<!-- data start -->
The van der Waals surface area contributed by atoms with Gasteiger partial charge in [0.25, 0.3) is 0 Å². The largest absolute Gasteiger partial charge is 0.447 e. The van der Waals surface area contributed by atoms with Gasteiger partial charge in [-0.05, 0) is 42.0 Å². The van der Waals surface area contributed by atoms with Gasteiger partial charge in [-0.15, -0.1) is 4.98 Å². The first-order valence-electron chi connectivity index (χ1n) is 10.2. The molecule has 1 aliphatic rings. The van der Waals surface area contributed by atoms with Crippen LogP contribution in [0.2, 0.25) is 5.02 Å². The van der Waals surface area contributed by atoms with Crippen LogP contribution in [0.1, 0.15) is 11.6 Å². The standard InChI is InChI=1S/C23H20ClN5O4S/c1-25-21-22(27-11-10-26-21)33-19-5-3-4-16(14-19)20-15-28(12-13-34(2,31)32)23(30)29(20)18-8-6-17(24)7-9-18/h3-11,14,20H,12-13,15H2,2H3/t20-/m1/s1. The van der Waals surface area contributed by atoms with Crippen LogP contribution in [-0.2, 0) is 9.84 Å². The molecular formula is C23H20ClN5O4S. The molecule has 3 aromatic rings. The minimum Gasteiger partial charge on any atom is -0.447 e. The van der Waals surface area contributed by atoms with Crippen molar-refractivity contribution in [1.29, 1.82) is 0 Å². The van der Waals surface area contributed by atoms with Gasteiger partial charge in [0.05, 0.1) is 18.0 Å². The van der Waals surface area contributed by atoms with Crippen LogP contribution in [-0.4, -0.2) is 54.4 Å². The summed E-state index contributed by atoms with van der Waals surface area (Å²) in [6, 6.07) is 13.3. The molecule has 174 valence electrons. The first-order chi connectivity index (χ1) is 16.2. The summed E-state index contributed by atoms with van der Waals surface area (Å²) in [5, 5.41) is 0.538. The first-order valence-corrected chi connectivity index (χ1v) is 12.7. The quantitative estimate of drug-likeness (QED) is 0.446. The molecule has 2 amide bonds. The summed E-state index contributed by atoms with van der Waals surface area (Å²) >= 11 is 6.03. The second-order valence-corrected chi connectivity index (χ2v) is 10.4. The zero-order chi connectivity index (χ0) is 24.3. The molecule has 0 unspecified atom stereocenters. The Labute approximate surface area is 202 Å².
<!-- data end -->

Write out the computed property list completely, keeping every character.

The van der Waals surface area contributed by atoms with Gasteiger partial charge in [0.25, 0.3) is 0 Å². The largest absolute Gasteiger partial charge is 0.447 e. The van der Waals surface area contributed by atoms with Gasteiger partial charge in [-0.05, 0) is 42.0 Å². The van der Waals surface area contributed by atoms with Gasteiger partial charge in [-0.15, -0.1) is 4.98 Å². The first-order valence-electron chi connectivity index (χ1n) is 10.2. The molecule has 1 aliphatic rings. The van der Waals surface area contributed by atoms with Crippen LogP contribution in [0.2, 0.25) is 5.02 Å². The van der Waals surface area contributed by atoms with Crippen LogP contribution in [0.1, 0.15) is 11.6 Å². The standard InChI is InChI=1S/C23H20ClN5O4S/c1-25-21-22(27-11-10-26-21)33-19-5-3-4-16(14-19)20-15-28(12-13-34(2,31)32)23(30)29(20)18-8-6-17(24)7-9-18/h3-11,14,20H,12-13,15H2,2H3/t20-/m1/s1. The van der Waals surface area contributed by atoms with Crippen LogP contribution in [-0.2, 0) is 9.84 Å². The molecular formula is C23H20ClN5O4S. The molecule has 3 aromatic rings. The minimum Gasteiger partial charge on any atom is -0.447 e. The van der Waals surface area contributed by atoms with Crippen molar-refractivity contribution in [1.29, 1.82) is 0 Å². The van der Waals surface area contributed by atoms with Gasteiger partial charge in [0.05, 0.1) is 18.0 Å². The van der Waals surface area contributed by atoms with Crippen LogP contribution in [-0.4, -0.2) is 54.4 Å². The summed E-state index contributed by atoms with van der Waals surface area (Å²) in [6, 6.07) is 13.3. The molecule has 174 valence electrons. The first-order chi connectivity index (χ1) is 16.2. The summed E-state index contributed by atoms with van der Waals surface area (Å²) in [5, 5.41) is 0.538. The first-order valence-corrected chi connectivity index (χ1v) is 12.7. The quantitative estimate of drug-likeness (QED) is 0.446. The molecule has 2 amide bonds. The summed E-state index contributed by atoms with van der Waals surface area (Å²) >= 11 is 6.03. The second-order valence-corrected chi connectivity index (χ2v) is 10.4. The zero-order chi connectivity index (χ0) is 24.3. The molecule has 0 unspecified atom stereocenters. The Labute approximate surface area is 202 Å².